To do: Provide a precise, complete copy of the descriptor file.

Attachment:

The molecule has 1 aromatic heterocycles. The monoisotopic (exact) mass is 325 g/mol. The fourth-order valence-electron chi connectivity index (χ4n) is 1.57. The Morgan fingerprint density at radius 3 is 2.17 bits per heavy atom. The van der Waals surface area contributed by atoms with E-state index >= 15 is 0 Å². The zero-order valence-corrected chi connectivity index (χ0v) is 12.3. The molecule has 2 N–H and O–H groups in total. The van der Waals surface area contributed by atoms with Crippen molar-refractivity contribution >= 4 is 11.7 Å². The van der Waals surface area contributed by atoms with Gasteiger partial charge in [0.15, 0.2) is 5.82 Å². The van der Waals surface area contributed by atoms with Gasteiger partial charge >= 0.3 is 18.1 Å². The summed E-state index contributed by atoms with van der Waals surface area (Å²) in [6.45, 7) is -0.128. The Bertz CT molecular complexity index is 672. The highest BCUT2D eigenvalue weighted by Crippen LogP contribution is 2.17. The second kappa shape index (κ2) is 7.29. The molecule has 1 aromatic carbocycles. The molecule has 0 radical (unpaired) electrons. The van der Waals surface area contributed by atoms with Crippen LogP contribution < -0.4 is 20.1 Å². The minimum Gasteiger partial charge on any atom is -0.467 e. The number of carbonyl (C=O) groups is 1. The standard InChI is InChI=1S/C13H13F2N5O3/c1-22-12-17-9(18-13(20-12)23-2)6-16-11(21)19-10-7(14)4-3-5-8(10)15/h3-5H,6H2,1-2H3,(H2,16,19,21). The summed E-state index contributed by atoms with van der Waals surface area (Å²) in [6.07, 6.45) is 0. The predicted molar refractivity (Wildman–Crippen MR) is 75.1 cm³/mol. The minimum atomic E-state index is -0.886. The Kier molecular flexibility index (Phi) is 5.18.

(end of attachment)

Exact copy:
The molecule has 1 aromatic heterocycles. The monoisotopic (exact) mass is 325 g/mol. The fourth-order valence-electron chi connectivity index (χ4n) is 1.57. The Morgan fingerprint density at radius 3 is 2.17 bits per heavy atom. The van der Waals surface area contributed by atoms with E-state index >= 15 is 0 Å². The zero-order valence-corrected chi connectivity index (χ0v) is 12.3. The molecule has 2 N–H and O–H groups in total. The van der Waals surface area contributed by atoms with Crippen molar-refractivity contribution >= 4 is 11.7 Å². The van der Waals surface area contributed by atoms with Gasteiger partial charge in [0.15, 0.2) is 5.82 Å². The van der Waals surface area contributed by atoms with Gasteiger partial charge >= 0.3 is 18.1 Å². The summed E-state index contributed by atoms with van der Waals surface area (Å²) in [6.45, 7) is -0.128. The Bertz CT molecular complexity index is 672. The highest BCUT2D eigenvalue weighted by Crippen LogP contribution is 2.17. The second kappa shape index (κ2) is 7.29. The molecule has 1 aromatic carbocycles. The molecule has 0 radical (unpaired) electrons. The van der Waals surface area contributed by atoms with Crippen LogP contribution < -0.4 is 20.1 Å². The minimum Gasteiger partial charge on any atom is -0.467 e. The number of carbonyl (C=O) groups is 1. The standard InChI is InChI=1S/C13H13F2N5O3/c1-22-12-17-9(18-13(20-12)23-2)6-16-11(21)19-10-7(14)4-3-5-8(10)15/h3-5H,6H2,1-2H3,(H2,16,19,21). The summed E-state index contributed by atoms with van der Waals surface area (Å²) in [6.07, 6.45) is 0. The predicted molar refractivity (Wildman–Crippen MR) is 75.1 cm³/mol. The minimum atomic E-state index is -0.886. The Kier molecular flexibility index (Phi) is 5.18.